If a company fails to appear on the day of the contest, the City can impose a maximum fine of € 40,000. There are also various penalties for displays that are too short, or displays that start as little as a fraction of 1 minute too late.
The shows are judged by both a technical- and a popular jury.
The technical jury looks at such things as the type and variety of products used, the quality of the launches, and whether all of the firework products match the specifications set out in the contract.
The popular jury — which consist of up to 40 residents of Blanes — evaluates the offerings on color, rhythm, difficulty, originality, water fireworks, the effective use of the setting and the general artistic effect of the display.
In case of a tie, the opinion of the technical committee prevails.
The oldest reference to fireworks shows in Blanes dates back to 1891, but it is not clear when it became a yearly tradition.
What is known is that the event stopped when the Civil War broke out in 1936. It started up again in 1944, and in in 1970 the event became a yearly competition that was meant as a way to promote tourism in Blanes.
At first the competition lasted three days. In the mid eighties it was expanded to four days, and from 1996 it lasted five days.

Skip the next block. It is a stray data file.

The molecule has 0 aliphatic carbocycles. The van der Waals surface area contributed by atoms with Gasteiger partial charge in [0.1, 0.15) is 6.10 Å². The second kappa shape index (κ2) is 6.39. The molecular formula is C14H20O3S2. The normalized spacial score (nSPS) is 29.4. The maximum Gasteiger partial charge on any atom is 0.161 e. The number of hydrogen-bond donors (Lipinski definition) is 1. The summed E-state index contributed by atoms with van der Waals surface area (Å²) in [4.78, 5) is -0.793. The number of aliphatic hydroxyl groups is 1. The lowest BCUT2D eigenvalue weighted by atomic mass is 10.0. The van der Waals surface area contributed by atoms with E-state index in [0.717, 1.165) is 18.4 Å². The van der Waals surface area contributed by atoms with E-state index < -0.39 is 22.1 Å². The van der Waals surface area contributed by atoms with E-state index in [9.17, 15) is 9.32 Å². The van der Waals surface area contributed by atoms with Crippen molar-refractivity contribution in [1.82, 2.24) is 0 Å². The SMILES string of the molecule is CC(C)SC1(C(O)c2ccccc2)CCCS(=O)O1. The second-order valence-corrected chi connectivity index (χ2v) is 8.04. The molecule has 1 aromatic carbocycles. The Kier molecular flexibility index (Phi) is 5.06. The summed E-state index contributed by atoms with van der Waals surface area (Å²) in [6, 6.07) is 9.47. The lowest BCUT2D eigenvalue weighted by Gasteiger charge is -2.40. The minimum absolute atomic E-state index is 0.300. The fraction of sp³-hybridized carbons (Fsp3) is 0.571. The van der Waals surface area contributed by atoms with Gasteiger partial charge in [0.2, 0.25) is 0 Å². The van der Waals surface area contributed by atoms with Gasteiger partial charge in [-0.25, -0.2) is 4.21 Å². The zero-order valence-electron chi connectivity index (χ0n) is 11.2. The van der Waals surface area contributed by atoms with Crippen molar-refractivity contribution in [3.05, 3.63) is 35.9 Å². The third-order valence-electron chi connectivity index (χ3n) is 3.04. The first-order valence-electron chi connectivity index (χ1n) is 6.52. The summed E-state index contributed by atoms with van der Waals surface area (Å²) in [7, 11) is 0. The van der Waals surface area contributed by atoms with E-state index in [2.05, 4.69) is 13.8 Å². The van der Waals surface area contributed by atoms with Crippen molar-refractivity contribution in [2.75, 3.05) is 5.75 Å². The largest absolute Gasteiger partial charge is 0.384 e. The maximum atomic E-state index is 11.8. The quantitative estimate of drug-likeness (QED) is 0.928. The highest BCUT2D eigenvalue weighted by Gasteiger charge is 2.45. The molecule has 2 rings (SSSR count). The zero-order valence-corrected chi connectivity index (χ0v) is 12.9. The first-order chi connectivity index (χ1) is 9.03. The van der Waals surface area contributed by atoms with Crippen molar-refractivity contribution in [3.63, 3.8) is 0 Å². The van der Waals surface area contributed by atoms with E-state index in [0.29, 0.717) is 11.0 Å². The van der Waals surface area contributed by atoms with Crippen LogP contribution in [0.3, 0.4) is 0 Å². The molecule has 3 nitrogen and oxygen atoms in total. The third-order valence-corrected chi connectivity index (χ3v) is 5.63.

As a cost-saving measure brought on by Spain’s financial crisis, from 2012 through 2015 the event covered only four days.
The year 2016 marked a return to the full, five-day festival.
The official website for El Focs de Blanes is in Catalan and Spanish only.
- The Feast of Love tradition hails back to 1906. At the time the hills surrounding the beach of Sant Francesc were still covered by vineyards instead of the multi-million homes you see today. Citizens of Blanes — young and old, and from all social classes — would arrive at this beach on foot or in their small, wooden boats. It was customary to bring homemade food and goodies. The men would fashion ‘tables’ out of sand, which were then covered with table cloths. Of course the sardana was danced, with musicians playing on the rocks at the beach. ↩